Elias: Sabathia is the first Yankees pitcher in more than 100 years to end a drought of at least five straight team losses with a 10-strikeout/zero-walk performance. That had last been done in 1910 by Russ Ford, who threw a complete-game shutout with 10 strikeouts and no walks against the St. Louis Browns, a decision that ended New York’s run of seven straight defeats.

Sabathia was able to punch up his velocity when needed, as Mark Feinsand writes. Joe Girardi was ejected and admitted he was wrong.

The Yankees got back Mark Teixeira and Kevin Youkilis, as Dan Martin writes. The Yankees are relying on players of old, writes Joel Sherman.

Top 100 draft prospects.
Warning: Spoiler! (Click to show)
The Rule 4 draft is almost upon us, and I've updated my ranking of the top 100 prospects in advance of Thursday night's proceedings. (For the previous version of my draft prospect rankings, click here.)

This is not a projection or mock draft -- my latest mock is here -- but a ranking by talent and upside based on my own scouting of players (live and off video) and conversations with scouts from all over the country.

As with my ranking of the top 100 pro prospects, I use the 20-80 grading scale in these comments to avoid overuse of the terms "average" and "above average" across the 100 player comments. On that scale, a grade of 50 equals major league average, 55 is above average, 60 is plus, 45 is fringy or below average and so on.

Now, on to the rankings.

1Mark AppelPOS: RHPHT: 6-5WT: 215School: StanfordAnalysis: He's a polished, athletic college right-hander with three above-average to plus pitches, clearly the top talent in this year's class.


2Kris BryantPOS: 3B/OFB/T: R/RHT: 6-5WT: 215School: San DiegoAnalysis: Bryant's kind of right-handed power is very hard to find, and even if he ends up in right field he's athletic enough to be good there.


3Jonathan GrayPOS: RHPHT: 6-4WT: 239School: OklahomaAnalysis: Shows two plus pitches and had much better conditioning and fastball command this year, although it remains to be seen if his positive test for the amphetamine Adderall hurts his stock at all.


4Kohl StewartPOS: RHPHT: 6-3WT: 190School: St. Pius X (Houston)Analysis: He has been up to 97 mph with a plus slider and two other workable pitches, as well as a scholarship to play quarterback at Texas A&M once Johnny Football departs. That football scholarship gives him a little bit more leverage than your typical prospect in contract negotiations.


5Austin MeadowsPOS: OFB/T: L/LHT: 6-3WT: 200School: Grayson (Ga.) HSAnalysis: A huge raw talent, bringing football size and athleticism to baseball, but he hasn't exploded on the diamond the way you'd expect given his tools.


6Braden ShipleyPOS: RHPHT: 6-3WT: 190School: NevadaAnalysis: A converted position player who didn't start pitching full time until 2012, Shipley is up to 97 mph with a plus changeup and a chance for an above-average curveball.


7Clint FrazierPOS: OFB/T: R/RHT: 6-0WT: 190School: Loganville (Ga.) HSAnalysis: Frazier has the best bat speed in the draft, bar none -- some of the best ever for a draft prospect, in fact -- but he's a sub-6-foot right-handed hitter who'll end up in a corner outfield spot. That's not a profile typically associated with All-Stars.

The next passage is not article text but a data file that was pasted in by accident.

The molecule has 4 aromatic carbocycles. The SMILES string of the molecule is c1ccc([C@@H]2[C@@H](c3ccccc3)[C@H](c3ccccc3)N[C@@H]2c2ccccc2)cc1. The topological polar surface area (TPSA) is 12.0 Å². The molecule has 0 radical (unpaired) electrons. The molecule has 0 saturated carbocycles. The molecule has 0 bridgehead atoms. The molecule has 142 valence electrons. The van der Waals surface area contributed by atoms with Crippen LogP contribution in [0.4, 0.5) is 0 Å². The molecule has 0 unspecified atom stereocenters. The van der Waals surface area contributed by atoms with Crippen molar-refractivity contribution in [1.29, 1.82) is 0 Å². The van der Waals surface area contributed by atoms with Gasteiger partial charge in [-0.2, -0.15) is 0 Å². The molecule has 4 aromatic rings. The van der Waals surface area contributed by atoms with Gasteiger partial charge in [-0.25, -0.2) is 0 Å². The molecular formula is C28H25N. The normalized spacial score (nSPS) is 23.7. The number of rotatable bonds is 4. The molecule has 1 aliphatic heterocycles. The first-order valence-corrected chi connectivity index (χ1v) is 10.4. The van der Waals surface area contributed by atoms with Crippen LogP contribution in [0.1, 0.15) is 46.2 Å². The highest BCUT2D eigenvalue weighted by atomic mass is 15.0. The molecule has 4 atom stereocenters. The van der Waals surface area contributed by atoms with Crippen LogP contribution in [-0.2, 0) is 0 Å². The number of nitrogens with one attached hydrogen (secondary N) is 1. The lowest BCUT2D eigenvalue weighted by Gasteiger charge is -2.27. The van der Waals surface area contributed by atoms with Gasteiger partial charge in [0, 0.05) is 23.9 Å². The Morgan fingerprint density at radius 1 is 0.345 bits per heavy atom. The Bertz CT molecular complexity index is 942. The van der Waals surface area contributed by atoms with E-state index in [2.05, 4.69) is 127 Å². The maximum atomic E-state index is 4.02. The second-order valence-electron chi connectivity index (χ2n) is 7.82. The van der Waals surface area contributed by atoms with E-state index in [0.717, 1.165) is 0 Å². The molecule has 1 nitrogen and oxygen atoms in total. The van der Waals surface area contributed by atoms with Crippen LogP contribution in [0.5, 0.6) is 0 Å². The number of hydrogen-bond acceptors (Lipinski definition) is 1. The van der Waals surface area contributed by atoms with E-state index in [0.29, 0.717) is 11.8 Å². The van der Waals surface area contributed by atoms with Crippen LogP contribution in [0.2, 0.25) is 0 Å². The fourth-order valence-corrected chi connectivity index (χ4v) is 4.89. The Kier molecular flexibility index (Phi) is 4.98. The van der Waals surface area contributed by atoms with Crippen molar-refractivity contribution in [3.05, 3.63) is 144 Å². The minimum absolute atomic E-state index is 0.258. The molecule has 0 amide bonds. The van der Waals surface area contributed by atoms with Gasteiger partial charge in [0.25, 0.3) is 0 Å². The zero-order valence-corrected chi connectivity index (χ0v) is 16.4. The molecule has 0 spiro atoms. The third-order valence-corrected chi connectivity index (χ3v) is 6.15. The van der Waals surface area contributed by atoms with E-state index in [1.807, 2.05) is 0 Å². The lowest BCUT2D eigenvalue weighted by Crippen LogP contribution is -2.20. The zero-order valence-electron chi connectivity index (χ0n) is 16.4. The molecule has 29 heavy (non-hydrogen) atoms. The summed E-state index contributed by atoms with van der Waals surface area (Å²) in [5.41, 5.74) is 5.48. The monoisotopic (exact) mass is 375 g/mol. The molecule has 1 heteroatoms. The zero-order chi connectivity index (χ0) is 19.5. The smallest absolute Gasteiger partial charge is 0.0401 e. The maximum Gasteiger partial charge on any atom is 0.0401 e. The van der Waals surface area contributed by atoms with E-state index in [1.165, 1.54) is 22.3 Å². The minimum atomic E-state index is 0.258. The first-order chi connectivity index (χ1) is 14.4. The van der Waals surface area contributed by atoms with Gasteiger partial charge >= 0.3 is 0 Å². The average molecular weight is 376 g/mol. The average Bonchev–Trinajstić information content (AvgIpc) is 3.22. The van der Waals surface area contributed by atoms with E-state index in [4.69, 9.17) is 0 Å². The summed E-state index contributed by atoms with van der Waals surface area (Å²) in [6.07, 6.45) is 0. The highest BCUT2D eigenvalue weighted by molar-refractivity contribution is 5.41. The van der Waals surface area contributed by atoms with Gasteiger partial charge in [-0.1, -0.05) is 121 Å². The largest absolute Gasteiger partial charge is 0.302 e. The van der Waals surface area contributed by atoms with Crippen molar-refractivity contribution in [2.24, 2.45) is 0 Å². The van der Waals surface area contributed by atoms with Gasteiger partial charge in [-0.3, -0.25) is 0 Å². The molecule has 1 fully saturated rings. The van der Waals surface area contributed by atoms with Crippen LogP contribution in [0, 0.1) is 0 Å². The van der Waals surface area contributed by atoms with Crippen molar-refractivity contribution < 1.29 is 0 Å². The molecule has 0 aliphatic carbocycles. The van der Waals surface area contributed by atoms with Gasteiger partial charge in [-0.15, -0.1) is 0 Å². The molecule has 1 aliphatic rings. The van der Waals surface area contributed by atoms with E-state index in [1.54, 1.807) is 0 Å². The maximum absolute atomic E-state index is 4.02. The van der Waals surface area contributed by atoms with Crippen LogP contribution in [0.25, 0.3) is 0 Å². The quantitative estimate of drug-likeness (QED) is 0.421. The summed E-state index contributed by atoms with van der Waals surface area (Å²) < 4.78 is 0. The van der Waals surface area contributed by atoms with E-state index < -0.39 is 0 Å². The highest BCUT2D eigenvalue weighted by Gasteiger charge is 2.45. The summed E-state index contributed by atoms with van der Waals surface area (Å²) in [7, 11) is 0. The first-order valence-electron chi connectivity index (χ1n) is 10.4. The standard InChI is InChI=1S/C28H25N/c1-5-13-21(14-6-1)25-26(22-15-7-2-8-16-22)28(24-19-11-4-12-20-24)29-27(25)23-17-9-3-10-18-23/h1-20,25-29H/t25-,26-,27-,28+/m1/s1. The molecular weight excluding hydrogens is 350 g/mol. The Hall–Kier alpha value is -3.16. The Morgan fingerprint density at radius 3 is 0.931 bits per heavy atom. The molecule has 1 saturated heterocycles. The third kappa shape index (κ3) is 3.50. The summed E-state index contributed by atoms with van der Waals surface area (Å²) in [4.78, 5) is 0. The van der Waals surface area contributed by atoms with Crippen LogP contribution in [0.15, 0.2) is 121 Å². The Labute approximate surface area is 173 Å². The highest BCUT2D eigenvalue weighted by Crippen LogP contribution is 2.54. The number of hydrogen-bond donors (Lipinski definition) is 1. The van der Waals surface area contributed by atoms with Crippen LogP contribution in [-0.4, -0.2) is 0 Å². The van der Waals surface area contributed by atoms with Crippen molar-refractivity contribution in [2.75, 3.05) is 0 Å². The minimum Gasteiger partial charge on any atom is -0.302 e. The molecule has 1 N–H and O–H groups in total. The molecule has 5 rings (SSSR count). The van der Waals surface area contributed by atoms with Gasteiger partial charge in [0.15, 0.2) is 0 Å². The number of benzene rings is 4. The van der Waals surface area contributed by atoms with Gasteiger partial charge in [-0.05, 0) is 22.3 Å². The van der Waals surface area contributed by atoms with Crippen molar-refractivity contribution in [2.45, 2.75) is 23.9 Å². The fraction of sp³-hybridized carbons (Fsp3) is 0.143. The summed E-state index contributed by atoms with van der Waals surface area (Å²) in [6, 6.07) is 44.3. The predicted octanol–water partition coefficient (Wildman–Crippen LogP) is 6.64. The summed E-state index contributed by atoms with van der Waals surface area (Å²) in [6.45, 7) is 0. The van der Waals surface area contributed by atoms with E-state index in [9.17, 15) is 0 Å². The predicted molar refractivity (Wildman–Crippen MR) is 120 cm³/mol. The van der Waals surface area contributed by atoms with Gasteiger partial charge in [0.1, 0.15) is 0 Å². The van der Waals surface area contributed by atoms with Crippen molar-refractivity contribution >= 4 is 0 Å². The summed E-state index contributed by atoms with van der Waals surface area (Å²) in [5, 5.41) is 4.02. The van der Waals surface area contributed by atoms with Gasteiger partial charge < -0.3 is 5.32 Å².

8Trey BallPOS: LHP/OFHT: 6-6WT: 180School: New Castle (Ind.) HSAnalysis: Ball could be drafted as a hitter or pitcher and is in contention for the draft's best athlete. He's a little better on the mound, where he's up to 94 with feel for a breaking ball.


9Colin MoranPOS: 3BHT: 6-3WT: 215School: North CarolinaAnalysis: The best pure hitter among college bats, Moran should stay at third because of his hands and arm, but hasn't performed well on Friday nights when he's typically facing opponents' best starters.


10Sean ManaeaPOS: LHPHT: 6-5WT: 235School: Indiana StateAnalysis: A huge wild card, Manaea starred last summer in the Cape Cod League but fought a sore hip nearly all spring, walking off the mound in pain at the Missouri Valley Conference tournament, and could fall out of the first round depending on what his medicals say.


11Dominic SmithPOS: 1BB/T: L/LHT: 6-0WT: 195School: Serra HS (Gardena, Calif.)Analysis: A pretty left-handed swing and a plus arm will go a long way even if you're "only" a high school first baseman, typically a risky class of player in the first round because you are already on the low end of the defensive spectrum.


12Hunter RenfroePOS: OFB/T: R/RHT: 6-1WT: 216School: Mississippi StateAnalysis: Huge tools, comparable to Austin Meadows', but in a college player with no track record of performance prior to this year.


13Ryne StanekPOS: RHPHT: 6-4WT: 190School: ArkansasAnalysis: Came into the year as a potential top-five pick, and still has the same stuff, including a fastball up to 99 mph, just with mediocre performances exacerbated by Arkansas jerking him around their weekend rotation.

14J.P. CrawfordPOS: SSB/T: L/RHT: 6-2WT: 175School: Lakewood (Calif.) HSAnalysis: In a draft with few true shortstops, Crawford stands out as the most likely to stay at the position, also bringing some feel for hitting but looking like a long-term prospect who might be five years out.


15Austin WilsonPOS: OFB/T: R/RHT: 6-5WT: 245School: StanfordAnalysis: He suffered a stress reaction above his right elbow on opening day and never fully recovered; he still has the size and easy power to merit a first-round pick.


16Alex GonzalezPOS: RHPHT: 6-3WT: 200School: Oral RobertsAnalysis: Gonzalez sits 90-93 with his fastball but has the best cutter in the draft and a very high ground ball rate, making him appealing to teams who value that specific skill as well as overall tools.